HyperX hopes to establish headsets as critical components to the console gaming experience and these brand ambassadors, in addition to their team partnerships, give HyperX plenty of assets to activate against (ambassadors’ social media platforms, in-arena signage, in-arena activation, etc.) that will reach new and untapped audiences with different demographics from gaming. Collectively these 3 basketball players have over 3.8M Instagram followers and around 2M Twitter followers, helping HyperX target the younger NBA fan demographic as compared to the traditional TV audience.
Will Esports be Included in Future Olympic Games?
The Winter Olympic games kicked off last Thursday in PyeongChang, South Korea and in a three day tournament, days before the event started, ESL’s Intel Extreme Masters PyeongChang hosted a Starcraft II tournament. Canadian Sasha “Scarlett” Hostyn was the ultimate champion — she was the only female competitor to qualify for the tournament and upset one of the world’s best players, Kim “sOs” Yoo Jin for the victory, netting her the $50,000 first place prize.
The tournament had no live audience, but was streamed on the digital Olympic Channel, Twitch, Facebook, Twitter, and two other international platforms. The final viewership figures have not yet been released, but the International Olympic Committee official executives toured the tournament and were impressed with the event. Intel’s Olympic sponsorship will continue through the 2024 Paris Games.
It’s exciting that competitive gaming is being recognized on such a global sporting stage as the Olympic games. That said, IEM had to put the event together hastily and had little time to put on a flawlessly produced event. In the event’s presentation, the players wore Intel-IOC logo shirts, competed with their national flags behind them, and played underneath the Olympic rings displayed on the competition stage instead of wearing their usual sponsor uniforms. The event was created under IOC supervision for Intel by ESL using a Blizzard game so nuanced challenges — such as who owns the media rights — proved to be a challenge. Moving forward longer lead time, more defined roles, and possibly increased exposure should elevate the competition.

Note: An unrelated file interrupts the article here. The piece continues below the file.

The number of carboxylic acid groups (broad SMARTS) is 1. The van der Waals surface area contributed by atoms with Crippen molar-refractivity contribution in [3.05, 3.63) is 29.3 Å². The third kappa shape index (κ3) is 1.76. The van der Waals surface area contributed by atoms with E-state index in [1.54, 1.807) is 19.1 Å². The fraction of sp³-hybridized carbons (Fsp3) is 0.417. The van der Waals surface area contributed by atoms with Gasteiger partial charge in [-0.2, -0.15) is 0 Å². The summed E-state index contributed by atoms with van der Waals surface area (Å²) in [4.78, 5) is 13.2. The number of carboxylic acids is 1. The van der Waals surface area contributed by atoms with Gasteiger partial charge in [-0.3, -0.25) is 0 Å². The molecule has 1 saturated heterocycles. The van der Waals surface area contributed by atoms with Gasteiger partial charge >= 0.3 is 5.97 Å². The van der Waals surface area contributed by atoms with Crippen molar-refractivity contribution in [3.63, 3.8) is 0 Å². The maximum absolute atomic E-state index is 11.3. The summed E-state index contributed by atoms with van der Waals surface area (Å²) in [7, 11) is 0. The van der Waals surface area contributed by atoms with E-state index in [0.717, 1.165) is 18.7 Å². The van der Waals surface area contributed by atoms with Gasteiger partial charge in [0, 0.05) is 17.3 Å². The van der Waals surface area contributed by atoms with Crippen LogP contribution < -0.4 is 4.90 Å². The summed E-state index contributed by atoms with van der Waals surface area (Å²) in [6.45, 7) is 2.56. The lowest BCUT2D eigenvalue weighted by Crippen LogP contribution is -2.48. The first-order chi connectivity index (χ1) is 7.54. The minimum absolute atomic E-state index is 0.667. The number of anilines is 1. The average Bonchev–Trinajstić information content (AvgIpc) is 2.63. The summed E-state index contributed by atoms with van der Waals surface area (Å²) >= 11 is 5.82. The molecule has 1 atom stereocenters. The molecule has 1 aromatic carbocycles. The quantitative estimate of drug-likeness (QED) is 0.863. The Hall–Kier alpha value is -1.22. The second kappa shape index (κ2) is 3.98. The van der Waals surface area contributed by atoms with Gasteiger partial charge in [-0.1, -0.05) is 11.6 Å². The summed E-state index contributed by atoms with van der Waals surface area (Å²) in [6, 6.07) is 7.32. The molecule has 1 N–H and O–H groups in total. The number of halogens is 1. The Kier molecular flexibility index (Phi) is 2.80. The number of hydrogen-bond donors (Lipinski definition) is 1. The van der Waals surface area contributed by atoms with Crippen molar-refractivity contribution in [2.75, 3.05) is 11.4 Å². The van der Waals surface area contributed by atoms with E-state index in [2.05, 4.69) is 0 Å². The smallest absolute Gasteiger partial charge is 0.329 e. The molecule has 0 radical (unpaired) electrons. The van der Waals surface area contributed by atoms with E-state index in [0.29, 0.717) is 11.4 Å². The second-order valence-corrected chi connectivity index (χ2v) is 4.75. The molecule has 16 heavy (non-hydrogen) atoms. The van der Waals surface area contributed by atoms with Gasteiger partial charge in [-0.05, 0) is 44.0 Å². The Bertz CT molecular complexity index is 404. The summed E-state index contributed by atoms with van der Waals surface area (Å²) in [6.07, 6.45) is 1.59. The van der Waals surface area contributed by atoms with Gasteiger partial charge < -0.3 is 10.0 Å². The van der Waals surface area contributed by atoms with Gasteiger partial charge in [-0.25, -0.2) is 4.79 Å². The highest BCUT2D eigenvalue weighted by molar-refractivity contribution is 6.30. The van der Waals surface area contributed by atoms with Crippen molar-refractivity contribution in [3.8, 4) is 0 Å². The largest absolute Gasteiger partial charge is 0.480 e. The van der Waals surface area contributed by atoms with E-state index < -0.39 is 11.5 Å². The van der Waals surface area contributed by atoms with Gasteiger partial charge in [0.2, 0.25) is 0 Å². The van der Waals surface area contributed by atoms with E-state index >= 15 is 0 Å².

One thing that the IOC needs in order to include esports as part of the official Olympic billing is to work with some sort of unified organization, or governing body. Currently, a global esports governing body does not exist and many factors need to be considered if it were to be created. Some of the difficulties that would need to be addressed surround the different perspectives of stakeholders in the existing esports landscape: different game publishers, tournament organizers, and professional teams that control competitive rights to their players have to align on competitive format, games, and scheduling.
Regardless of how you feel towards esports being an Olympic sport, it will be interesting to see what the next steps are and how the talks with the IOC continue to develop. Maybe one day soon we will be seeing gamers playing underneath the Olympic rings in an official competition at the Olympic games.